To be young and in love, and in a time of war no less…tragic luck. Particularly if you are referring to the Lady in Black. Her origin is actually quite sweet. She and her husband were married just weeks when he was drafted to fight in the confederate army as a lieutenant during the United States Civil War. Unfortunately for him, he was taken as a prisoner of war after Union army general Ambrose Burnside overtook Roanoke Island in North Carolina. As a prisoner of war the young man was taken to Fort Warren on George’s Island in Boston harbor. Amazingly, the young man succeeded in getting his wife a message through the underground railroad of where he was going. After receiving the message, the young woman journeyed to Hull, Massachusetts where she found a southern sympathizer who decked her out in men’s clothing and gave her a pistol. Then in the dead of night, the young woman rowed herself onto George’s Island in an ill-fated attempt to save her husband.
Upon reaching the island she quickly located her husband and they made a plan to escape via digging a tunnel. Disastrously the noise required in digging a tunnel attracted the attention of Northern soldiers on base, including the Colonel. Upon getting caught the young woman tried to shoot the Colonel but the old gun misfired and killed her husband instead.
The young woman was sentenced to death by hanging, but made one last request, to die in the clothes of a woman. Upon searching the grounds, the soldiers found black robes used by one of the soldiers in a play for the entertainment of the troops. The young woman wore the dress to her execution, and it is said that she still haunts the grounds of Fort Warren to this very day.
Edward Rowe Snow is known for this story in particular and can be seen in many video’s like this one talking about the Lady in Black. It is important to note that Snow realizes how unlikely this story actually is. Before telling the story in his book The Islands of Boston Harbor, Snow explicitly states, “I herewith offer the reader the legend without the slightest guarantee that any part of it is true” (30). Arguably one of the reasons that Snow was so vocal in the telling of this story was because of his love for the land on which it supposedly took place. It has been said that,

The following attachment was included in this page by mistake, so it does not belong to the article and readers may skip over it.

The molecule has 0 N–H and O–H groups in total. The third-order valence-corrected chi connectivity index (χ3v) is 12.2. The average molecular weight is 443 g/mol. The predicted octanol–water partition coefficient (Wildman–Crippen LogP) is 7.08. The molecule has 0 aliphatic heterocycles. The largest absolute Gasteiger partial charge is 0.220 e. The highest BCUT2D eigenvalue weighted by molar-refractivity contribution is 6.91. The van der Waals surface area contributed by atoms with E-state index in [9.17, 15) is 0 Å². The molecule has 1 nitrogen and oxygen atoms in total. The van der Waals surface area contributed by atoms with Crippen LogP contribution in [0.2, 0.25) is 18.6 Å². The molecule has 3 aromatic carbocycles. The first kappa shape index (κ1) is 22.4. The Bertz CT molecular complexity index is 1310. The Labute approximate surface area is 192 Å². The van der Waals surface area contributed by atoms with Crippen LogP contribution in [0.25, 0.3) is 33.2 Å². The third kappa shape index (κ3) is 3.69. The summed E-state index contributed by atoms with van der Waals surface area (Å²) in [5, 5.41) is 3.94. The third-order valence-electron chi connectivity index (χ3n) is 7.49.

“Edward Rowe Snow was instrumental in the preservation of Fort Warren as a public resource, which helped to lay the foundation for the Boston Harbor Islands State Park, established in 1970. The Boston Harbor Islands National Park Area became a reality in 1996, and the islands are now managed by an alliance of state, municipal, and federal agencies, aided by the private sector” (Snow, 34).
To this day, those who travel to Fort Warren can take a Lady in Black tour led by park rangers. I personally went on one of these tours and found it fascinating that before telling the story my park ranger guide said, “I can’t guarantee that any part of this story is true.” After the tour was over I asked her about the story and she explicitly said that every guide tells the story differently.
Throughout the years people have tried to prove the story of the Lady in Black true, and certain people believe that they have even found the name of her lieutenant husband, but no such information has ever been confirmed as fact. Because this is a ghost story there will always be those who believe that it is possible or even probable; and those who believe it to be gibberish. But the real value in this story is that it was used by Edward Rowe Snow to help save an extremely important United States landmark. If it was not for the avid interest of Edward Rowe Snow in preserving Fort Warren, there is a good chance that it would not exist today. The Lady in Black may very well be a huge contorted lie, but it is one that helped preserve the fort, whose staff tell her story to visitors of the Park, and there is immeasurable value in that.
D’Entremont, Jeremy. “Edward Rowe Snow-‘The Lady in Black’ at Fort Warren, 1970.” Youtube, February 24, 2013. https://www.youtube.com/watch?v=aW2hXzgsXF8.
Snow, Edward Rowe. The Islands of Boston Harbor. Updated by Jeremy D’Entremont. Forward by William M. Fowler, Jr. 1935. Reprint, Carlisle, MA: Commonwealth Editions, 2002.